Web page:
Archive for December, 2010

You are affirmed by God

Here’s a wonderful quotation from my professor, J. Kameron Carter, for whom I am currently writing a paper on Jesus and human particularity:

“It can thus be said that all particular persons, in the unique and often tragic histories that constitute them as persons, by virtue of their residence in the prototype–or stated differently, by virtue of their histories being embraced from beyond themselves through the incarnation–are of eternal and salvific significance. Christ as prototype frees creation in its fullness–from persons and their histories, to the ecological order, the the animal kingdom–to be a symphonic expression of the freedom of God, for in him the opposition between the universal and particular collapses inasmuch as he is the concrete universal…the One-Many, that sets all particularity free to exist beyond itself or “to be” in and for God. He is the tune–a jazz or blues tune of suffering divine things–that the symphony of creation, the many, plays.”


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We’ve been away for a while now, but school is almost over for the semester! Here’s Barth on the idea that all we need is faith (a tip of the hat to my entire experience in the evangelical church):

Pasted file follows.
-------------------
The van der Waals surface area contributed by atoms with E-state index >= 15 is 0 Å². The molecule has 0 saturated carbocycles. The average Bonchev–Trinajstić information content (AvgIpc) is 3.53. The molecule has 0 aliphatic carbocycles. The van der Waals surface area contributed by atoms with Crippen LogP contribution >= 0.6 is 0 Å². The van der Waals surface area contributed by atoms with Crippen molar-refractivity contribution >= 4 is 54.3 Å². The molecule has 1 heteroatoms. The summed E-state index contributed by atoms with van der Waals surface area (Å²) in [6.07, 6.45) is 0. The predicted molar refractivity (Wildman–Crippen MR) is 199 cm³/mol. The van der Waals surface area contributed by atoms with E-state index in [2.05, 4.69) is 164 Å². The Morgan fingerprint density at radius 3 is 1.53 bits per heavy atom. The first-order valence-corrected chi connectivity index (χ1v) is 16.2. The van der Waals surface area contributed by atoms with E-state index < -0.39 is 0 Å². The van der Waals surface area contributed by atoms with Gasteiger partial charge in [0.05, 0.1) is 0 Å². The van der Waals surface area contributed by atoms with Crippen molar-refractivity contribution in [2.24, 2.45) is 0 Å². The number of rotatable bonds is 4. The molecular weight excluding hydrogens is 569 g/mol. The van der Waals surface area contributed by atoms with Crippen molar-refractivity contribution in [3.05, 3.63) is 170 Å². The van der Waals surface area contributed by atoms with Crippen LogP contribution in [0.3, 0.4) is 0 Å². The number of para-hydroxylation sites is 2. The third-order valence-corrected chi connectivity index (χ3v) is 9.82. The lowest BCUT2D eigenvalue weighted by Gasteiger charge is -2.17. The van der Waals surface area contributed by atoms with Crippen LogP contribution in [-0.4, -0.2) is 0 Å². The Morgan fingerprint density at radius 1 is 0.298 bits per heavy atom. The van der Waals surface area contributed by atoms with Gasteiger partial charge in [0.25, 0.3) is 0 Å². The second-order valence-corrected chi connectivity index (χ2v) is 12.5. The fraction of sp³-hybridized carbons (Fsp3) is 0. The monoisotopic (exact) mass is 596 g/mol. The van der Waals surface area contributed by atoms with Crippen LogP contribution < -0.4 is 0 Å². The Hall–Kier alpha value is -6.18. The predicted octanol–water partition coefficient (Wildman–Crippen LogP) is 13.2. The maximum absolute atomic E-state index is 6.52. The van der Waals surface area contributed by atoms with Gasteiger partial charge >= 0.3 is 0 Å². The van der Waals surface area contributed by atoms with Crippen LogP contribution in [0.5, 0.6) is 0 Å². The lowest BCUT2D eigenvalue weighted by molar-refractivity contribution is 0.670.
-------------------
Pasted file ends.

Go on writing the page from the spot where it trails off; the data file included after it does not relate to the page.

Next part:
“…it was never as desirable tendency to exalt faith into an ontic and central concept, displacing the real object of theology, as though faith were the theme and the true event of salvation. This is what has happened to a wide extent in modern Protestantism, which excessively emphasizes the desire to understand and pursue theology as pisteology, the science and doctrine of Christian faith. The Bible and Church history are then searched exclusively and decisively for witnesses and, if possible, heroes of faith. Everything that might be worth considering with respect to God’s work and word is accepted only as a thought or expression of faith, or reinterpreted as such, and whatever does not seem to submit to this treatment, is excised either tacitly or with express disqualifications…As if man were called to believe and confess, not God the Father, Son, and Holy Spirit, but the faith of the Church which expresses itself first in these high-flown words, and finally in his very own faith!”

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